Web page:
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City Council Grapples with Neighborhood Agency Funding Decisions

By Fletcher Word
Sojourner’s Truth Editor

Toledo City Council turned down a funding request for two social service agencies last week by a seven-to-five vote due to concerns over budget deficit issues but Council has not yet heard the last of such requests this year. Councilman Larry Sykes says he is preparing a similar request for four different agencies that he will bring before his colleagues soon.

Sykes, who voted for the funding request for Big Brothers Big Sisters of Northwestern Ohio and Grace Community Center that was proposed by Councilwoman Yvonne Harper, will be seeking funds for the Neighborhood Health Association, the Toledo Urban Federal Credit Union, the YWCA and Family House in the amount of $50,000 each.

Sykes initially requested Community Development Block Grant funds in July for the four agencies along with two others. The funds were unavailable. Now he is asking Council and the administration to assist him in finding the funding from any convenient place – CDBG or the city’s general fund.

“These agencies impact the very salt of our community,” said Sykes. “We can find money for police, for various things. How does it break down along racial lines? People of color believe we have some serious problems.” Sykes chided his fellow councilmen who declined to vote for the two agencies last week considering the fact that funds have previously been earmarked for other community groups that by and large do not service the central city.

In June, council approved giving $50,000 each to the Arts Commission of Greater Toledo, the UpTown Association, and the Historic South Initiative.

Sykes observed that three of the agencies he is promoting – NHA, the YWCA Battered Women’s Shelter and Family House – have gone to great lengths to provide housing for families in need and the credit union has worked diligently to assist those who have been entrapped by predatory lenders.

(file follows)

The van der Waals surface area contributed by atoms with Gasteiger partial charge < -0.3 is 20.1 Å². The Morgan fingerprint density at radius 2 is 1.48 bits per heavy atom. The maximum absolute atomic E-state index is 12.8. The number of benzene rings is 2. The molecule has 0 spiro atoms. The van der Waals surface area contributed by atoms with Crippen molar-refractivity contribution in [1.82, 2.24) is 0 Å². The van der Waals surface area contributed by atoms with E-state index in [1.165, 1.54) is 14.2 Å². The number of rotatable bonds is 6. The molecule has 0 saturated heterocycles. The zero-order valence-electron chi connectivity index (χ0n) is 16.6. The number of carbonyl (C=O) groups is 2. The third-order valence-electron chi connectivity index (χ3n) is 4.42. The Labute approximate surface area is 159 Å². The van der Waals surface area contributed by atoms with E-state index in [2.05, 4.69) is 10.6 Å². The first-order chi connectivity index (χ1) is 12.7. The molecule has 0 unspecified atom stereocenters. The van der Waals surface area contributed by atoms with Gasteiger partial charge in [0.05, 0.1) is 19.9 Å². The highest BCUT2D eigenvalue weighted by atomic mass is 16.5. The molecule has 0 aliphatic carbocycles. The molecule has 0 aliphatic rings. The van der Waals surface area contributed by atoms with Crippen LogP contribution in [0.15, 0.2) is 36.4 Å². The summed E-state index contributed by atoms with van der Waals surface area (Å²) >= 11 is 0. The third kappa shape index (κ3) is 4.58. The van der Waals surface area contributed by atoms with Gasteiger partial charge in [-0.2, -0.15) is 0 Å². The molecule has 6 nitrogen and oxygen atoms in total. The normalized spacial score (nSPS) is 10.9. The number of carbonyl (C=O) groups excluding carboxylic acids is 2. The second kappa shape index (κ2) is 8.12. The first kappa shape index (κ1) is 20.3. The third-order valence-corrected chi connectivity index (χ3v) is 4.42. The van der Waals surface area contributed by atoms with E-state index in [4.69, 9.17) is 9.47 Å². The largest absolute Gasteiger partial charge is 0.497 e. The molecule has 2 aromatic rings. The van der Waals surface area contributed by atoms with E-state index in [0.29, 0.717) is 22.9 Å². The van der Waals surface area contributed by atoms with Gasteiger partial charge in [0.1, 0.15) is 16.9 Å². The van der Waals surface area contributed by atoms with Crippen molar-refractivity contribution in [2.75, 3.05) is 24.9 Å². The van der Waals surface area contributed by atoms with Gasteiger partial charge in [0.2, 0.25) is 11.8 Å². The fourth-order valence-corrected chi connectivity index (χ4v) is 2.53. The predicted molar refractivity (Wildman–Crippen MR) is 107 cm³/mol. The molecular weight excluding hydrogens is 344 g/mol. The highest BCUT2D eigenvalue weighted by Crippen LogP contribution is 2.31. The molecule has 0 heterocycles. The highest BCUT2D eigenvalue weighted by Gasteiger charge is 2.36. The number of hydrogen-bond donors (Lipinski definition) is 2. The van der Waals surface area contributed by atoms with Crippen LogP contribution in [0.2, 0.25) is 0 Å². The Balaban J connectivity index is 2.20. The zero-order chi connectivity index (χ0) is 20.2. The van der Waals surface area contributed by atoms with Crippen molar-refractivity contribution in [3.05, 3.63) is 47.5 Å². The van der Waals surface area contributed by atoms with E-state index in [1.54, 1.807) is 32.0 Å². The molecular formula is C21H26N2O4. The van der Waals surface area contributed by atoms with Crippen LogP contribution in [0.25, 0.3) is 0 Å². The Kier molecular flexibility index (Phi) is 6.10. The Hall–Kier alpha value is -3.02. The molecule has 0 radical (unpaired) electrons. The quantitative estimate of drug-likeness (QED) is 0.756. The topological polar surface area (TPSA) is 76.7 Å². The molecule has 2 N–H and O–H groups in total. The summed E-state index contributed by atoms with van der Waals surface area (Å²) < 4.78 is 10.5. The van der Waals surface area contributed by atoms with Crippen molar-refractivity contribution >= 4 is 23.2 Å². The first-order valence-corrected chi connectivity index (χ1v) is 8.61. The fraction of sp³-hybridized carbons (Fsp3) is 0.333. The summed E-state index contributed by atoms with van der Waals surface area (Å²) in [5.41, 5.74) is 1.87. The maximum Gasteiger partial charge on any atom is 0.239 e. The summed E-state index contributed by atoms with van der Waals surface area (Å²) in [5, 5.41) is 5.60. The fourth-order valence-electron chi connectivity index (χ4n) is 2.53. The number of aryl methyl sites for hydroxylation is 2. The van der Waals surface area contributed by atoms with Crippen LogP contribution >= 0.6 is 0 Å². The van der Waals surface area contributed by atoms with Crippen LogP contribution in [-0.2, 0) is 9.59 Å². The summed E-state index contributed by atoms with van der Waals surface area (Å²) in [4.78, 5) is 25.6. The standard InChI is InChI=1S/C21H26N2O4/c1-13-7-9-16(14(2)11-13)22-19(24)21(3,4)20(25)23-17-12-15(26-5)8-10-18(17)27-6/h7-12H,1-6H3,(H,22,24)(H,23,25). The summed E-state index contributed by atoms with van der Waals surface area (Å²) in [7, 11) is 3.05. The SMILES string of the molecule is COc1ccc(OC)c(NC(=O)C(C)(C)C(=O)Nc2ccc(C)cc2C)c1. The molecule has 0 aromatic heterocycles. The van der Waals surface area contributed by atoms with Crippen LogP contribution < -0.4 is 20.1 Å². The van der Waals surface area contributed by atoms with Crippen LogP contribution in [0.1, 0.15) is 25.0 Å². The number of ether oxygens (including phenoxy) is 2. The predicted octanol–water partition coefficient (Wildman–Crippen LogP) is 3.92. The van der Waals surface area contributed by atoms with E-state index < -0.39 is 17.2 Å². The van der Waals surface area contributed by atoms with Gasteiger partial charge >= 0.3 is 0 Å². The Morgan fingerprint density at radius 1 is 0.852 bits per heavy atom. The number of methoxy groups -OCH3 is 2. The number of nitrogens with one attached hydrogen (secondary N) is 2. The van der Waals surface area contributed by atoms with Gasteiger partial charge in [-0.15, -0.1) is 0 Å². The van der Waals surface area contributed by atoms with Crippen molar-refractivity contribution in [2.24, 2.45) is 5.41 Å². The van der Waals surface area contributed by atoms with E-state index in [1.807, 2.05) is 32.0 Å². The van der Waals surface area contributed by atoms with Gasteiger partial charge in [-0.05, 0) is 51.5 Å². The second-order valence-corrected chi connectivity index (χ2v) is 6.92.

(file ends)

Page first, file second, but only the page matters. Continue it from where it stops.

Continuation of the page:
“There’s a subculture here that nobody wants to look at,” he added.

According to a 2018 State of Poverty in Ohio Report by the Ohio Association of Community Action Agencies, 39.6 percent of Lucas County residents in 2016 lived below the federal poverty line, a 9.4 percent jump from what it was in 2000. Lucas County, Sykes noted, is the poorest northern Ohio county.

Harper sought the funds for Grace Community Center and Big Brothers Big Sisters because it was her understanding that the city had $8.2 million in excess funds – an accounting error that was a source of contention in Mayor Wade Kapszukiewicz’ successful campaign in 2017. However, the city is facing a possible $9.9 million budget deficit in 2019 and $15 million in 2020 leading the mayor to inform council members that he would veto additional spending from the city’s general fund.

This year, the city received approximately $7.5 million in Community Development Block Grant monies from the U.S. Department of Housing and Urban Development and passed $36,609 of that amount on to the Grace Community Center. Big Brothers Big Sisters did not receive any CDBG funds this year.

Big Brothers Big Sisters had requested the funds to replace monies from other sources, such as the federal government, that have started to dry up in recent years, bringing the agency to a crisis point soon. The $75 that was requested would enable the agency to avoid laying off several critical staff persons and ending its “I Am Somebody, I Count” program. That program works with as many as 80 youth per year in what Executive Director Johnny Mickler terms a leadership development training program – preparing high school-aged students for college and careers. The program finds them summer jobs, brings in speakers on a regular basis to inform and instruct and helps the youth obtain scholarships.

The three-year-old program began by working with students at Scott and Bowsher high schools, but has had to drop Scott as funds have dried up. Unless there is an infusion of money, the program will end at the start of the New Year, said Mickler.

In addition to Harper and Sykes, Council members Tyrone Riley, Cecelia Adams, PhD, and Peter Ujvagi voted in favor of funding for the two agencies last week. Council members Matt Cherry, Nick Komives, Sandy Spang, Gary Johnson, Rob Ludeman, Tom Waniewski and Chris Delaney were opposed.

Soon up for City Council – a request from developer Bruce Douglas seeking forgiveness for a $500,000 loan so he can sell his 52-unit Uptown Arts Apartments on 336 14th Street for a profit. The property has never turned a profit despite the 15-year community reinvestment tax abatement the owner received.




Copyright © 2018 by [The Sojourner's Truth]. All rights reserved.
Revised: 10/04/18 09:50:53 -0400.

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